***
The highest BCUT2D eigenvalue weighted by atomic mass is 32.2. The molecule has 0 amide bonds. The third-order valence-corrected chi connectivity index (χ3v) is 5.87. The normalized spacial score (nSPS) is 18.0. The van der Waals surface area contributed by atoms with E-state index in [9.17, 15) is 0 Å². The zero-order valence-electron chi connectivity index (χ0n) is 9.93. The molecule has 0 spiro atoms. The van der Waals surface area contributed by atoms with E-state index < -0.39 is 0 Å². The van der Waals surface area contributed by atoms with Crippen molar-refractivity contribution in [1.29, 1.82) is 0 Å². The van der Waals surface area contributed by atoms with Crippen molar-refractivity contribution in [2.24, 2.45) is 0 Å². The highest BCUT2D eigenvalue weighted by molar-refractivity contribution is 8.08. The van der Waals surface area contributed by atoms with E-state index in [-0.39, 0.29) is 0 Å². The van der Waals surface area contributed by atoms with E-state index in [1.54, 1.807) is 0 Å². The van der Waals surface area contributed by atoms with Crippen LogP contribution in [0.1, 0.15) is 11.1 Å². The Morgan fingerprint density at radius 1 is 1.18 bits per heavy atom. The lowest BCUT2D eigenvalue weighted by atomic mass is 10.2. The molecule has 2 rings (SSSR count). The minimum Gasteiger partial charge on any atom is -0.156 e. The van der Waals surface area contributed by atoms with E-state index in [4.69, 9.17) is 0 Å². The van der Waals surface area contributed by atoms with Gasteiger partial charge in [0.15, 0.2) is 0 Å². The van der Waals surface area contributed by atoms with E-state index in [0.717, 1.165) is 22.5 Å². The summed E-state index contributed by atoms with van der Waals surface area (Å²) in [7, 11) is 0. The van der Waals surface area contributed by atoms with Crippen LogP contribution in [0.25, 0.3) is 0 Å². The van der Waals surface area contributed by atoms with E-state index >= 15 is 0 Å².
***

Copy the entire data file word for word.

The highest BCUT2D eigenvalue weighted by atomic mass is 32.2. The molecule has 0 amide bonds. The third-order valence-corrected chi connectivity index (χ3v) is 5.87. The normalized spacial score (nSPS) is 18.0. The van der Waals surface area contributed by atoms with E-state index in [9.17, 15) is 0 Å². The zero-order valence-electron chi connectivity index (χ0n) is 9.93. The molecule has 0 spiro atoms. The van der Waals surface area contributed by atoms with E-state index < -0.39 is 0 Å². The van der Waals surface area contributed by atoms with Crippen molar-refractivity contribution in [1.29, 1.82) is 0 Å². The van der Waals surface area contributed by atoms with Crippen molar-refractivity contribution in [2.24, 2.45) is 0 Å². The highest BCUT2D eigenvalue weighted by molar-refractivity contribution is 8.08. The van der Waals surface area contributed by atoms with E-state index in [-0.39, 0.29) is 0 Å². The van der Waals surface area contributed by atoms with E-state index in [1.54, 1.807) is 0 Å². The van der Waals surface area contributed by atoms with Crippen LogP contribution in [0.1, 0.15) is 11.1 Å². The Morgan fingerprint density at radius 1 is 1.18 bits per heavy atom. The lowest BCUT2D eigenvalue weighted by atomic mass is 10.2. The molecule has 2 rings (SSSR count). The minimum Gasteiger partial charge on any atom is -0.156 e. The van der Waals surface area contributed by atoms with E-state index in [4.69, 9.17) is 0 Å². The van der Waals surface area contributed by atoms with Gasteiger partial charge in [0.15, 0.2) is 0 Å². The van der Waals surface area contributed by atoms with E-state index in [0.717, 1.165) is 22.5 Å². The summed E-state index contributed by atoms with van der Waals surface area (Å²) in [7, 11) is 0. The van der Waals surface area contributed by atoms with Crippen LogP contribution in [0.25, 0.3) is 0 Å². The van der Waals surface area contributed by atoms with E-state index >= 15 is 0 Å².